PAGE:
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John Izbicki obituary | Telegraph Media Group


John Izbicki, who has died aged 91, was a journalist with the Telegraph for 30 years, covering the City, education and then Paris. A Jewish refugee from nazism, he arrived in Britain at the age of nine on 3 September 1939, the day that the UK declared war on Germany following the invasion of Poland.

He had been born Horst Ibicki in Berlin, the son of Selma and Leonard Izbicki, who had moved to Berlin from Kolberg (now Kołobrzeg, in Poland) after the first world war. His father’s haberdashery store was one of 7,500 Jewish businesses attacked in 1938 on Kristallnacht. He always said that he shouted himself so hoarse during the attacks that his vocal cords never fully recovered. His father managed to get visas and train tickets and they prepared to leave.

On his first morning in the UK, Horst and his mother had slept in a Leicester police cell, and woke to the smell of frying bacon. The kindly station sergeant asked the hungry boy his name. The reply, “Horst, sir”, prompted the response: “What sort of name is that?” Over his first bacon breakfast Izbicki and the policeman negotiated, and John emerged both fully committed to bacon and to renaming himself John, after the sergeant’s son.

Eventually the Izbickis settled in Manchester, where John went to North Manchester grammar. He left at 16, did national service with the Royal Army Service Corps, read French and German at Nottingham University, went into journalism in Manchester and in 1959 joined the then Daily Telegraph.

His background gave him a lifelong desire to help all refugees. He was regularly involved in the Jewish community, providing witness evidence, help organise Holocaust memorials, including speaking at Westminster Abbey.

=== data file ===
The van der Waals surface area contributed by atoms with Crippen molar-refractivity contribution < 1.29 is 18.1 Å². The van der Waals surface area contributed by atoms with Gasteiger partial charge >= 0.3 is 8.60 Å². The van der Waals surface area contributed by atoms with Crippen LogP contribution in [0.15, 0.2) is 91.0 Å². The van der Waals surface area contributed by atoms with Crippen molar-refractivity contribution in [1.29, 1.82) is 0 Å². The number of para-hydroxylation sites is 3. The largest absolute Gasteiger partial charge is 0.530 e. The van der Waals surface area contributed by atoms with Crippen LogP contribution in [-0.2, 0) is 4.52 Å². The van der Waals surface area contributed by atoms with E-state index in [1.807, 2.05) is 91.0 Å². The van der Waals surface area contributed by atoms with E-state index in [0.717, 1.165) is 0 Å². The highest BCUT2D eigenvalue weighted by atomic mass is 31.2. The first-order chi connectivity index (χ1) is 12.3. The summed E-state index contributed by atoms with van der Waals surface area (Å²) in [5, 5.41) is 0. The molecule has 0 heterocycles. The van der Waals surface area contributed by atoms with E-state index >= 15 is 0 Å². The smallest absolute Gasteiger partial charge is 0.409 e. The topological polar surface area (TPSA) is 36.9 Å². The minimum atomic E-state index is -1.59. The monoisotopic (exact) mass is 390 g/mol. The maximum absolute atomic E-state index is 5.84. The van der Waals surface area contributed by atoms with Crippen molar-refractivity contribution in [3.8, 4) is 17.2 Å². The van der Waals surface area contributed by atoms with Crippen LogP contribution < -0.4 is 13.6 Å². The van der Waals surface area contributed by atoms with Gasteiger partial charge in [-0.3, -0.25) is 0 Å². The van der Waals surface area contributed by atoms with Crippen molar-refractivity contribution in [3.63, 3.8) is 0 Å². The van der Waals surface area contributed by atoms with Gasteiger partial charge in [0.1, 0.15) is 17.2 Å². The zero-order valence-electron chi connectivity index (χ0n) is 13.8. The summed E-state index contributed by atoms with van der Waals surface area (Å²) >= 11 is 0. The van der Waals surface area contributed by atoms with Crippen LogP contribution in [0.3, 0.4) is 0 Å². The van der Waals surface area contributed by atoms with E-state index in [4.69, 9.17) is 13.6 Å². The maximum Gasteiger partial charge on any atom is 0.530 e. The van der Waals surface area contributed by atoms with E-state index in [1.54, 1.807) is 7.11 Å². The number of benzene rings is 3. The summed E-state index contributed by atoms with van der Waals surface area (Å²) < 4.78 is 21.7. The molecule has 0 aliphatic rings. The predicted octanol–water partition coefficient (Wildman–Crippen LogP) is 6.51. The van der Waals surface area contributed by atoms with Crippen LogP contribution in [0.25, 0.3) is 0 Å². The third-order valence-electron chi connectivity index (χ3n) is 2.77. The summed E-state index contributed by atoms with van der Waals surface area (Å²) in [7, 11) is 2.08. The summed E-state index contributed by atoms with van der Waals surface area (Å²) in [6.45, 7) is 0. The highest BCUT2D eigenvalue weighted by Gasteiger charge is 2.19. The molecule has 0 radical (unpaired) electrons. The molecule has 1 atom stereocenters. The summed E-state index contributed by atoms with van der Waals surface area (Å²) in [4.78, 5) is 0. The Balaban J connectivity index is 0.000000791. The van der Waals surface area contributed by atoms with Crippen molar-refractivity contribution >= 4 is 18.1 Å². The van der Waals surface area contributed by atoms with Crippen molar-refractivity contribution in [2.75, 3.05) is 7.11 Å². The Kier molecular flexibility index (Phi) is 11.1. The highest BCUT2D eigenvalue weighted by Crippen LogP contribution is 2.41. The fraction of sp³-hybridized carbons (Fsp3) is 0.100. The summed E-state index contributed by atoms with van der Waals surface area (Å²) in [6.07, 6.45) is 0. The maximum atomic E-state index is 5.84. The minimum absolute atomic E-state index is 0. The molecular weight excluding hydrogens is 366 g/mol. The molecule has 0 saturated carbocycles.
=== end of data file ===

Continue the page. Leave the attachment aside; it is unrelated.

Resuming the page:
As his autobiography, Between the Lines (2013) recalls, his Fleet Street days included a friendship with Margaret Thatcher, begun when she was education secretary after he rescued her from a drunken journalist at a headteachers’ conference by asking her to dance. He also enjoyed warm relations with the teaching unions, notably the NAHT and NUT, and performed regular comedy turns at their conferences.

John, a campaigner for educational reform, left the Daily Telegraph in 1989 to become public affairs director to the Committee of Directors of Polytechnics and played a leading role in their successful campaign to become universities. He then became became communications director at one, the University of North London.

We became friends in the 1990s when I was editing Guardian Education and John was looking for a school with refugee pupils for a concert in the Royal Albert Hall. I introduced him to my husband, Terry Farrell, then head of a comprehensive in Haringey, St David and St Katherine, where black pupils made up 90% of the school, including many refugees; it also had a gospel choir.

In 1972 John married Maureen Ryan. She died when their son, Paul, was six; Paul settled in Australia, where his son, Tyler, was born.

When in 1986 John married June Walker, a special needs teacher, she already had two children, Patrick and Anna, from her first marriage, so providing what he called his “off-the-peg family”.

He is survived by June, Paul, Patrick, Anna and his grandson, Tyler.